When you say there was not a "single orthodoxy" or a "single kerygma" in the first century, I don't know what you mean. Are you saying the Apostle Peter preached a different gospel than the Apostle John? Perhaps, and this is my own personal opinion, the reson for the different emphases in New Testament writings is that they are largely correctional. Why talk about baptism to people who already have a firm understanding of it and practice it correctly? Same goes for the second comming, the eucharist, sexual morality, faith, hospitality, prophecy, etc. But as you said, you were over-simplifying. I might be over-responding to that over simplification.
I didn't know you were interested in early Church stuff. Have you read St. Ignatius' letters yet? Don't trust secondary sources. Ask St. Ignatius what the role of a bishop is. Ask St. Justin Martyr how to run a church service. Ask St. Iraneus what communion is all about. You have what they wrote, why ask some guy alive today what they said?
Cyndi and Anselm are both sick. No going out for them. You didn't say what Caleb is dressing up as.
Here is the link to two smallfarms. Hope this one works.
Who is Dallas Willard? He's a USC professor. He's written some really dynamite books, such as RENOVATION OF THE HEART, HEARING GOD, THE DIVINE CONSPIRACY and SPIRIT OF THE DISCIPLINES. You can read some of his stuff at (I think) dwillard.org.
I can't remember what specifically I had said regarding my professor and the early church. Was it along the lines of WHICH early church? No, I don't think that should be taken to extremes either, but I think the point is valid and that there was not necessarily a single orthodoxy in the first century or so. Im reading another book for that class by James D. G. Dunn called UNITY AND DIVERSITY IN THE EARLY CHURCH. One of the first things that ke looked at was the kerygma of Jesus, Acts, Paul and John and found that all of them emphasized much different things. It would be difficult to say that there was a single kerygma in the early church other than Jesus being resurrected and the need for faith. I am oversimplifying at this point, but Dunn says some good things.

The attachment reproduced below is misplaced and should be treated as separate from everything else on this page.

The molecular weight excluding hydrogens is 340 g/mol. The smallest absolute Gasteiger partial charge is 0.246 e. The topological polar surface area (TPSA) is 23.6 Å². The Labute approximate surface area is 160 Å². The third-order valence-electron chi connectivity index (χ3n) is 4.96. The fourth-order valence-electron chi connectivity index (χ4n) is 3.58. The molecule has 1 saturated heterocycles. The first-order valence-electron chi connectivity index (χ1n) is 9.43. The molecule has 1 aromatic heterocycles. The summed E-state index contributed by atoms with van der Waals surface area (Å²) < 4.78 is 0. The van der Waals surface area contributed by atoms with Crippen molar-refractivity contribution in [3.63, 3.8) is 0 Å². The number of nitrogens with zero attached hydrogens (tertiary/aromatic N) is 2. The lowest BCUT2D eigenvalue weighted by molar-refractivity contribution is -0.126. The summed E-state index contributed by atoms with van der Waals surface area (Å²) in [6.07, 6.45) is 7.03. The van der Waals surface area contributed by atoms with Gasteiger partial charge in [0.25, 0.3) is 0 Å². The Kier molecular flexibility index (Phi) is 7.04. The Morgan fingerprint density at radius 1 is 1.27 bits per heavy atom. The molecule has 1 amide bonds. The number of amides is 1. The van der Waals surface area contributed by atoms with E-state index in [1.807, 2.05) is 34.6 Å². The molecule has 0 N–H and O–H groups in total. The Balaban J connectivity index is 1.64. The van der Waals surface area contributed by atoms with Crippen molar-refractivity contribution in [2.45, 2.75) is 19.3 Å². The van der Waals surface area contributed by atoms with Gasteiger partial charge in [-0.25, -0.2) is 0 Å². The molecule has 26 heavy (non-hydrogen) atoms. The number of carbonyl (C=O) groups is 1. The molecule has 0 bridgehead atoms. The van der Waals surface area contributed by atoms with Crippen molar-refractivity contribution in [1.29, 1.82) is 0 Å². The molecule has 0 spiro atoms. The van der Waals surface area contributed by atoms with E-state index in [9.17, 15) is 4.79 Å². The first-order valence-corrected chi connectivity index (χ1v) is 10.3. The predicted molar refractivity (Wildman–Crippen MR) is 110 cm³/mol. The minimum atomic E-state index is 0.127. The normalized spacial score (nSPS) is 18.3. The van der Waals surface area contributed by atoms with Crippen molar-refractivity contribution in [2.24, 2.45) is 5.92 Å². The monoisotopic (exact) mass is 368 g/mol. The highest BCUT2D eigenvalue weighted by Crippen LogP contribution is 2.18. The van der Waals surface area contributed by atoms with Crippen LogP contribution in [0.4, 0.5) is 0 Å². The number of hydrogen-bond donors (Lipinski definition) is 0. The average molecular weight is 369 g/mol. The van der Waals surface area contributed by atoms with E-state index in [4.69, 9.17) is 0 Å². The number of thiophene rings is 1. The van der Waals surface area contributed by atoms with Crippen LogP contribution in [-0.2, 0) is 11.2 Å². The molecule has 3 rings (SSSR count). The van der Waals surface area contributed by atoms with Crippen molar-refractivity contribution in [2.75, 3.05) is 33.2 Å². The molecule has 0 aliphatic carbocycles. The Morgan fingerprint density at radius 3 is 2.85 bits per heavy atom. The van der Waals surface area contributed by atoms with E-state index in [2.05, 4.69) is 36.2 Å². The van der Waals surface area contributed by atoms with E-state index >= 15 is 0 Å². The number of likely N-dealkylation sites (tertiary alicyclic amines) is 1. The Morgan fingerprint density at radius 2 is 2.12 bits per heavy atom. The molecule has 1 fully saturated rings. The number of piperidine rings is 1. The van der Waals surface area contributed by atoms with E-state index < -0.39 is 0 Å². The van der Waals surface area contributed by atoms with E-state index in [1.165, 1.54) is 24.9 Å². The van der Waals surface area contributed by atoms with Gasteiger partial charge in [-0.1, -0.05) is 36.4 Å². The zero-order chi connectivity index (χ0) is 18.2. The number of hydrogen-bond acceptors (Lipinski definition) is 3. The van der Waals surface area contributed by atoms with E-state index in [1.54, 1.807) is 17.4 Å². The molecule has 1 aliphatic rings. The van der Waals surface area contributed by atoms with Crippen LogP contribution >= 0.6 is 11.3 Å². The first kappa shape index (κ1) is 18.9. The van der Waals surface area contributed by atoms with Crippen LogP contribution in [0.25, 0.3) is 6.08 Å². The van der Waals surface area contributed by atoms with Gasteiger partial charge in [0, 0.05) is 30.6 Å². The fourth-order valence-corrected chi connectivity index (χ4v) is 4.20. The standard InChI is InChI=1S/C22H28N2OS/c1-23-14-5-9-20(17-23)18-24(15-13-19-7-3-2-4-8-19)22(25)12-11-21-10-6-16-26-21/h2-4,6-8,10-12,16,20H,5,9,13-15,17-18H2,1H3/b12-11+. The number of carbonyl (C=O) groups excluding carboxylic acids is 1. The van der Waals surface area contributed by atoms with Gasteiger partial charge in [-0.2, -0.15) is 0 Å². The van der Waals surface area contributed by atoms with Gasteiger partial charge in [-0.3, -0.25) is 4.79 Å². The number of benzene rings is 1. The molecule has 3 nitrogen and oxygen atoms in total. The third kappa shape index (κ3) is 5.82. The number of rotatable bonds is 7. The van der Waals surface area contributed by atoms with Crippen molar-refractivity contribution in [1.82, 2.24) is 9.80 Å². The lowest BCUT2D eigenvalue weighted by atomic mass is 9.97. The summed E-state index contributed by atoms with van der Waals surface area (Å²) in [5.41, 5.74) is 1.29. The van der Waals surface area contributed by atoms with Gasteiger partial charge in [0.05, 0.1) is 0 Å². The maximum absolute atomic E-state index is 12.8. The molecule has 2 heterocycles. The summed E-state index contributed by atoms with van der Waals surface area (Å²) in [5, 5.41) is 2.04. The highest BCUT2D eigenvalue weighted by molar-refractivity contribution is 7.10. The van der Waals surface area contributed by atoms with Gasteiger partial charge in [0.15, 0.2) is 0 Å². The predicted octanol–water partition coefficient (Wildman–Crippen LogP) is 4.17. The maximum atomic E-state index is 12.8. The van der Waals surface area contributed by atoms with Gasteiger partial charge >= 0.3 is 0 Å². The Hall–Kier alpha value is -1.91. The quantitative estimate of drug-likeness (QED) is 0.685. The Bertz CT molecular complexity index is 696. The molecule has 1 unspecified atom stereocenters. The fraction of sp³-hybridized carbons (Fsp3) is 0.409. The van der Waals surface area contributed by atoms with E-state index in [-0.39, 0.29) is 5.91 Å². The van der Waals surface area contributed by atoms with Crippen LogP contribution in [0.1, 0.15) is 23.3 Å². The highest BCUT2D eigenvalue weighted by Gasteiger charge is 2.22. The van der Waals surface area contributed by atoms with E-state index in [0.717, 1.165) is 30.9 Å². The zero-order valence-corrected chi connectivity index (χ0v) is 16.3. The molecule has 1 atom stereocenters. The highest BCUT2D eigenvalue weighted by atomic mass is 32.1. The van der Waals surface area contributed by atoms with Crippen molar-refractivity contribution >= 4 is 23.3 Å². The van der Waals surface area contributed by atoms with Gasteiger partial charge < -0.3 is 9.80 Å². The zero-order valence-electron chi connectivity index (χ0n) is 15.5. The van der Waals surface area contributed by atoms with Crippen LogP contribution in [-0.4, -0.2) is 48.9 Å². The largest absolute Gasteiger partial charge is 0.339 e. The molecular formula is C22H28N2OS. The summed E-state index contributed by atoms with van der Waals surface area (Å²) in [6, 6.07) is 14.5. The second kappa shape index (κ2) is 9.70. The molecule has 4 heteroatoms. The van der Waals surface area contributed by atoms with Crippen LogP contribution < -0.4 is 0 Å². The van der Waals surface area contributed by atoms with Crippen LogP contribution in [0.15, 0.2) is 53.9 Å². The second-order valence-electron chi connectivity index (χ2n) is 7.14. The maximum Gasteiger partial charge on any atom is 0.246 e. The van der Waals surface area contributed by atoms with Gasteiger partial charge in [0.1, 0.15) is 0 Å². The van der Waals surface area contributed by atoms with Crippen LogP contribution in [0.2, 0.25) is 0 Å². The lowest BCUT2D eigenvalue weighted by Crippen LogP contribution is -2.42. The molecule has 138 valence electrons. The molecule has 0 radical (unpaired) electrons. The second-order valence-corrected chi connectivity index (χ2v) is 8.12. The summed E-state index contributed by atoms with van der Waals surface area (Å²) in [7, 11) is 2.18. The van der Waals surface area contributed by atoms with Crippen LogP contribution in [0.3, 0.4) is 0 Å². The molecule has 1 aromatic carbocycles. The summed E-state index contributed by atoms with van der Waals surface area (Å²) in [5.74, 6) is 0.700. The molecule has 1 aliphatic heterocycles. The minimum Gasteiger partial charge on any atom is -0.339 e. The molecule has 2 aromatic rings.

Tell me more about Two Small Farms. The posted link sent me nowhere.
Are you taking ANselm out trick-or-treating or anything? We're going to a Harvest Festival at our church and Caleb is just the cutest from you'd ever want to see.
I've been thinking about what you said concerning your professor's response whenever someone mentions the early church. I think it would be good not to take that to extremes. For instance, a woman from Milan was going to Rome. The church at Rome had prescribed a less rigerous fasting schedule (Wed. & Fri.) than did the church at Milan (Wed., Fri. & Sat.). So she asked her bishop, St. Ambrose what she should do. He said something like, "When you're in Rome do what the Romans do. When you are in Milan, do what I tell you to do." So here is an example of two early churches doing the same thing, that is fasting as a community, but doing it differently. It is also important to remember that as far flung (Britania to India) as the church became, and as different as some of the local liturgies were from each other, the entire church everywhere had certain things in common, such as the belifef that Jesus came back from the dead, that the wine and bread became his body and blood. Even some small and seemingly insignificant things, such as the distinctive garment of the diaconate were the same from India to Britainia.